Fund Name Ticker 1st Year Fees 5th Year Fees 10-Year Accumulated Fees Profit/ Loss after 10 years Fund Value After 10 years Fund Value after 20 years
ProFunds UltraShort Latin America Inv UFPIX $275.06 $1,553.49 $3,641.72 $12,103.83 $27,103.83 $48,974.51
ProFunds UltraShort Latin America Svc UFPSX $427.44 $2,363.71 $5,386.09 $9,524.66 $24,524.66 $40,097.28
ProFunds UltraShort Latin America Inv UHPIX $275.06 $1,553.49 $3,641.72 $12,103.83 $27,103.83 $48,974.51


At first glance, you may be overwhelmed by the fees that a fund requires on an annual basis. It is important to note of independent studies proving that one of the dependable factors affecting a fund’s performance is its expenses and fees.



As explained earlier, your time horizon and risk tolerance are the key factors when deciding on your asset allocation in order to diversify your investment portfolio. It is the most important decision of every investor because it will signify earnings or losses, and whether financial goals at a future period are achieved or not. Stocks, bonds and cash, as you know by now, are the most common categories for allocating assets in a fund.

Now here’s how pooled mutual funds are typically allocated:

  1. Balanced mutual funds are a simple choice for investors who want to own a good combination of both stocks and bonds in their portfolio, usually in the 50-50 or 60-40 mix.
  2. Target-date (or life cycle) mutual funds give investors the opportunity to automatically reset the mix of bonds, stocks and cash equivalents in the portfolio according to chosen time period.

It is therefore necessary that you understand your time horizon and risk tolerance first before you decide on how you diversify your portfolio. Reviewing both the risks and rewards of allocating funds accordingly may be challenging but is a good practice of a smart investor. Historically, stocks bring in the highest returns but may also pose the biggest risks. Bonds are less unpredictable but bring modest returns. Lastly, cash have the safest risks but the lowest returns as well.



Unlike in the past when the internet wasn’t available, all the information an investor needs about each mutual fund is readily available on many sources today, with updates provided on a daily basis. Data on which corporations or government institutions a mutual fund company owns are readily available to the public when requested. A comprehensive analysis on the portfolio of this company, for example, shows their asset distribution of US and non-US stocks, bonds, cash and others. Percentages of stocks and bonds invested to various industries are also featured, thereby giving investors first-hand information that the fund devotes a high number to stocks in the financial service and technology industries. We also see the breakdown of countries or geographic regions where these corporations and government institutions are located, with majority of them found in the United States.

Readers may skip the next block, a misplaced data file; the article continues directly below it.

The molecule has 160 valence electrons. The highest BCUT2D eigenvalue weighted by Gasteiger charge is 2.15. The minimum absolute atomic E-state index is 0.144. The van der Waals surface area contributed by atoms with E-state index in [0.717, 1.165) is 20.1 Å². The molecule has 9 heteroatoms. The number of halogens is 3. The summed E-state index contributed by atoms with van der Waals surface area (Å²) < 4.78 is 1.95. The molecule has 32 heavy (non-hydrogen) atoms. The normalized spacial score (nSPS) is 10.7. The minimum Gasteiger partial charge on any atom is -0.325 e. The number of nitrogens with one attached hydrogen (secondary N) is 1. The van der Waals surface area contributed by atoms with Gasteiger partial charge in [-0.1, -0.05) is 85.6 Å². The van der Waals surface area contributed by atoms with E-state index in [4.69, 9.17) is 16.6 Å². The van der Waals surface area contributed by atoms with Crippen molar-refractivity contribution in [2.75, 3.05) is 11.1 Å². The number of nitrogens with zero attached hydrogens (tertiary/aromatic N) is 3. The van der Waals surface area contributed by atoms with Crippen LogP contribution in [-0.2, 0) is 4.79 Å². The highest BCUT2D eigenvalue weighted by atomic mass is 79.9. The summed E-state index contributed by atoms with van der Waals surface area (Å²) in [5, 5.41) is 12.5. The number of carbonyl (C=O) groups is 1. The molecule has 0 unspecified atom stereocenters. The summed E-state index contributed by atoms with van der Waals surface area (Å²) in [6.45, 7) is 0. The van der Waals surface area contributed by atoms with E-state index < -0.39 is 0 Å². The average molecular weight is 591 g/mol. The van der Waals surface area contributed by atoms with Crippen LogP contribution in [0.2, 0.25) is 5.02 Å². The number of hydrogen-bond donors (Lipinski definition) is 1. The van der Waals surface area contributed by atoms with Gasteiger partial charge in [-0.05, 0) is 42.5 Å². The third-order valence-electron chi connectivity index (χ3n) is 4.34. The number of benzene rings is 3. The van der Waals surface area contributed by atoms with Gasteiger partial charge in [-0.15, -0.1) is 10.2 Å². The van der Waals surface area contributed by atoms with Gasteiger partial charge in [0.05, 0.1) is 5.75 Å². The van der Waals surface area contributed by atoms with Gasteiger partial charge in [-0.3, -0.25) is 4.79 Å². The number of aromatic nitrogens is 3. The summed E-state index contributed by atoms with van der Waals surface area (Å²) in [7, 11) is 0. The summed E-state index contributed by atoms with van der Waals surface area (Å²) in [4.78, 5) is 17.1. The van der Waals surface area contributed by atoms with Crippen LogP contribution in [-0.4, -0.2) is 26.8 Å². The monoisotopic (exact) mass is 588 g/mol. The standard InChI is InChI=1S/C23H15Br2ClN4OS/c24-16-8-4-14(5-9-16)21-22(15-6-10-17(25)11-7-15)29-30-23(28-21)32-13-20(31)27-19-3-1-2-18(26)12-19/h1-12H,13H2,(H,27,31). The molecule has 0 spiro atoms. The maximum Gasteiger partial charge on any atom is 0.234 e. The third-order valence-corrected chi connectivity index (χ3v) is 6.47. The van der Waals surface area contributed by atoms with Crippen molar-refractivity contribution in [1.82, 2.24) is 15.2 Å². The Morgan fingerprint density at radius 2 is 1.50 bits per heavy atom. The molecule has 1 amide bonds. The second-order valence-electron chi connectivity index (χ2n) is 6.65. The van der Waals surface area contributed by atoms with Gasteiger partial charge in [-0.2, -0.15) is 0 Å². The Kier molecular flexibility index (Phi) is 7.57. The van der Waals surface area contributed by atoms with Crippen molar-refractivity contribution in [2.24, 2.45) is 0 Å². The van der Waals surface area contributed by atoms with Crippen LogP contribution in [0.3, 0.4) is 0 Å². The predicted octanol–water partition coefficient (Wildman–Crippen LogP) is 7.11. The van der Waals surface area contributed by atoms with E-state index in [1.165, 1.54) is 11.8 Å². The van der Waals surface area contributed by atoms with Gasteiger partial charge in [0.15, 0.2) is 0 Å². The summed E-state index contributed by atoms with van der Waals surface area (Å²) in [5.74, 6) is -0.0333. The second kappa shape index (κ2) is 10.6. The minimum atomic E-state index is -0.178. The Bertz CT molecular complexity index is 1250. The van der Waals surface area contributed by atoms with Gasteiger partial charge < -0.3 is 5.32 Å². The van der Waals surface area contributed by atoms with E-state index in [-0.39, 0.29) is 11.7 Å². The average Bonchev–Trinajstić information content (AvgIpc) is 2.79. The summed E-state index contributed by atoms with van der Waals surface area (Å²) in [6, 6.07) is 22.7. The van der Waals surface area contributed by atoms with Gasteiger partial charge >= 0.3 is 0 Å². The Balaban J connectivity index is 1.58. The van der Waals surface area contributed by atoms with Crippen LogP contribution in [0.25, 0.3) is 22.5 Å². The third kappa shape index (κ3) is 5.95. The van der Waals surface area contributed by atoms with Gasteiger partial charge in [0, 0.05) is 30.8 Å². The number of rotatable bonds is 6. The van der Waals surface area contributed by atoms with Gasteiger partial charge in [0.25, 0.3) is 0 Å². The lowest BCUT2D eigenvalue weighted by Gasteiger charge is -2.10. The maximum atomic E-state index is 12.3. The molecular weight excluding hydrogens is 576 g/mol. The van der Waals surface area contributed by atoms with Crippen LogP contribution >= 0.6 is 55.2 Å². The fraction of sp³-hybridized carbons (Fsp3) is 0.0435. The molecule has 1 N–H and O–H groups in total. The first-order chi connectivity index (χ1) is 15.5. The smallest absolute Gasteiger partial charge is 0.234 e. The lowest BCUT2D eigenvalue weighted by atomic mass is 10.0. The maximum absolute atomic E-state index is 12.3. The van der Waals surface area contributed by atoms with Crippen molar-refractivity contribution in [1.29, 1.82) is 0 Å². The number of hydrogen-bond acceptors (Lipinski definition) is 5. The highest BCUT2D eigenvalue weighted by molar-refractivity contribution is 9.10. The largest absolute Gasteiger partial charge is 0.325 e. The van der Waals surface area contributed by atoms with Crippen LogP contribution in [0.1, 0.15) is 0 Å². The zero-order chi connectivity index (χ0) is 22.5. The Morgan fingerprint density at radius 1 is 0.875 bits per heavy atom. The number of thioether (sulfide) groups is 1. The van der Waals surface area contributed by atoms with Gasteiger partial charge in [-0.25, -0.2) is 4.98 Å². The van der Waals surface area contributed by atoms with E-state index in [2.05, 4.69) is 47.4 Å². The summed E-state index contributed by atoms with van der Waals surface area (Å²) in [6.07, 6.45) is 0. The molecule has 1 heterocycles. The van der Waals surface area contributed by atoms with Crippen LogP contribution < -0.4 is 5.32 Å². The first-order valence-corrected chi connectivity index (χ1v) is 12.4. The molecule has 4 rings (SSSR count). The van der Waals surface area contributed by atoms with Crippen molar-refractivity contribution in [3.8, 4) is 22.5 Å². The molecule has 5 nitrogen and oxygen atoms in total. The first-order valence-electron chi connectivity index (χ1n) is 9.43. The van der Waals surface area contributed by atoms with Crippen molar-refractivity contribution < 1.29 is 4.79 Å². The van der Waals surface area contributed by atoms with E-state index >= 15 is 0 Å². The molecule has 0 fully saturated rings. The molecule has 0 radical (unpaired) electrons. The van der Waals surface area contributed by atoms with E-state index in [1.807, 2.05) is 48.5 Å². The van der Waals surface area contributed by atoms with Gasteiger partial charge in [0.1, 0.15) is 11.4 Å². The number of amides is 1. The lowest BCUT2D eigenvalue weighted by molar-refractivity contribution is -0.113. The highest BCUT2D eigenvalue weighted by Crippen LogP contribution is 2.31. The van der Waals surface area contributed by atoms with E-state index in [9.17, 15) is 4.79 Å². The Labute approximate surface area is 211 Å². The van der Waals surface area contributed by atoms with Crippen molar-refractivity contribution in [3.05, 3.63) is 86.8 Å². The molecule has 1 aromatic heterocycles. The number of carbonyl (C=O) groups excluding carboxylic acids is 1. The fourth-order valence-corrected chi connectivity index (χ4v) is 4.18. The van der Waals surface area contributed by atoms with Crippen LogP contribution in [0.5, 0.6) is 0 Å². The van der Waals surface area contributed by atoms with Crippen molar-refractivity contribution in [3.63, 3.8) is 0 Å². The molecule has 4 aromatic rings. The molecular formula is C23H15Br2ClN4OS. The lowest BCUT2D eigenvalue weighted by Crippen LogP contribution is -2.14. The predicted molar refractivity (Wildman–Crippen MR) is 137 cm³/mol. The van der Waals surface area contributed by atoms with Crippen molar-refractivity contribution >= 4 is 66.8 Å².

If you seek to maximize your returns by diversifying your portfolio with the strongest global corporations in mind, a daily review on the global market trends is of utmost importance. There are mutual fund companies that invest your premiums on key performing institutions in Asia, Europe, the UK, South America, and more.



When an individual invests in mutual funds, he has the opportunity to own units of shares from hundreds of companies. However, we might fail to take a closer look at how our overall portfolio looks like. However, we do both know that you do not want to duplicate your holdings in your portfolio.

Say for example you have two investment vehicles, a mutual fund and an exchange-traded fund (ETF), for your retirement plan. The ETF is a collection of securities that tracks an index, which means that you own and can sell shares from companies in the NASDAQ-100, for example.

If your mutual fund already has a specific percentage of stocks from the technology sector, you may not want to have an ETF with the same percentage of shares from various information technology firms. This defeats the purpose of diversifying your portfolio in order to maximize returns and minimize risks.

To avoid this mistake, determine how much overlap you might have by reviewing your portfolio twice a year, typically in the summer and by the end of the year. Second, do not purchase two different funds or more run by the same money manager. Also, check the weightings of your funds. Similar weightings of two funds may mean they own many of the same exact stocks.

You can easily ask your mutual fund’s agent or their money manager about how your securities are allocated. However, with the right advisor, you can receive regular reports and analysis containing all of this information. Thanks to the internet data on the possibility of stock intersection are readily available online. There’s no better way of protecting your investments than having the right advisor consulting and guiding you. Regular risk and performance reviews will help you pinpoint your portfolio’s strengths and weaknesses.

Need Mutual Fund Help?

If you are among those seeking a more personalized and sound financial advice on investments in order to help you prepare for retirement, please feel free to book a consultation here, and we’ll be happy to help.  With the right tools, you can analyze your multiple funds’ holdings and expenses, asset allocation, sectors, and more.